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Land invertebrates


Scorpion in the southwestern US desertScorpion in the southwestern US desert Scorpions are types of arachnids with venomous stings at the end of their tails and sharp, grasping pincers either side of their jaws. They are solitary, nocturnal hunters, using their stings to paralyse or kill their prey. Most scorpions eat insects or spiders, using their saliva to turn body tissues into liquid which they then suck up. Larger species can also feed on lizards, snakes and small mammals. In the desert, scorpions spend most of the day hiding under rocks. They only come out at dusk or dawn.

The giant hairy desert scorpionThe giant hairy desert scorpion
Close-up view of a scorpion's stingerClose-up view of a scorpion's stinger


Scorpions have poor eyesight, so they rely on hairs on their pincers to sense vibrations and tell them when prey is close by. The giant desert hairy scorpion from America is covered in brown hairs, which help it to detect vibrations. It grows up to 15 centimetres (about 6 inches) long, and feeds on large prey such as lizards.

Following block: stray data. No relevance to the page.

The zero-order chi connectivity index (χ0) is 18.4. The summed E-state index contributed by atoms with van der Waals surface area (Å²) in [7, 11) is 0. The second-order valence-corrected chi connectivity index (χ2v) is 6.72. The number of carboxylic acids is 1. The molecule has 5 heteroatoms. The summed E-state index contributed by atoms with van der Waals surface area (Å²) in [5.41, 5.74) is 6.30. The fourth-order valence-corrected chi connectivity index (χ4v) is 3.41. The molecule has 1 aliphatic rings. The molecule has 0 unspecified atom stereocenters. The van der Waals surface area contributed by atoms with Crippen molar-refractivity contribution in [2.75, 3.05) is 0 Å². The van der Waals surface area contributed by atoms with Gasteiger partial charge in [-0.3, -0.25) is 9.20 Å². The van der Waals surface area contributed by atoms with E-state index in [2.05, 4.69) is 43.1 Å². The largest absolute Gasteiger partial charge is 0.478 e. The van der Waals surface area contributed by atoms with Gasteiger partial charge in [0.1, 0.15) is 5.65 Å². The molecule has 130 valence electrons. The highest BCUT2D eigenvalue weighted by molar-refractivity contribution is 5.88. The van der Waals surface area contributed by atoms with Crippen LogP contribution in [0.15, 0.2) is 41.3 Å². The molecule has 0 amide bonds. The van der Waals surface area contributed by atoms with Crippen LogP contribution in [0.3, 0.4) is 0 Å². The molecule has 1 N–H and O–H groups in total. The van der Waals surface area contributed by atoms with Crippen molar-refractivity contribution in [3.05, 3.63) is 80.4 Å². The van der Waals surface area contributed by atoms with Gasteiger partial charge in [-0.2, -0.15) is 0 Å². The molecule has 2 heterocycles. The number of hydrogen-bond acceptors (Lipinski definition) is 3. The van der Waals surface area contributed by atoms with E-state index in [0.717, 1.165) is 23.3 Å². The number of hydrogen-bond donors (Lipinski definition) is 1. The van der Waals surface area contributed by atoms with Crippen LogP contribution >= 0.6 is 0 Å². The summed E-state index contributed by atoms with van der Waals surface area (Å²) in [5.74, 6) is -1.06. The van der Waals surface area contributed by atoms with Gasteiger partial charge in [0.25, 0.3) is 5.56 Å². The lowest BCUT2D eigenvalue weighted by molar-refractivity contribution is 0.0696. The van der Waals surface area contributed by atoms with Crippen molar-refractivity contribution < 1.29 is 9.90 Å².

Scorpions also have sense organs along their tails that can visually detect ultraviolet light—so they are using their skeletons to illuminate their environment and see where they are going.


Out of nearly 2000 species of scorpion, only about 25 have venom powerful enough to kill a human. Most scorpions will only sting if provoked.

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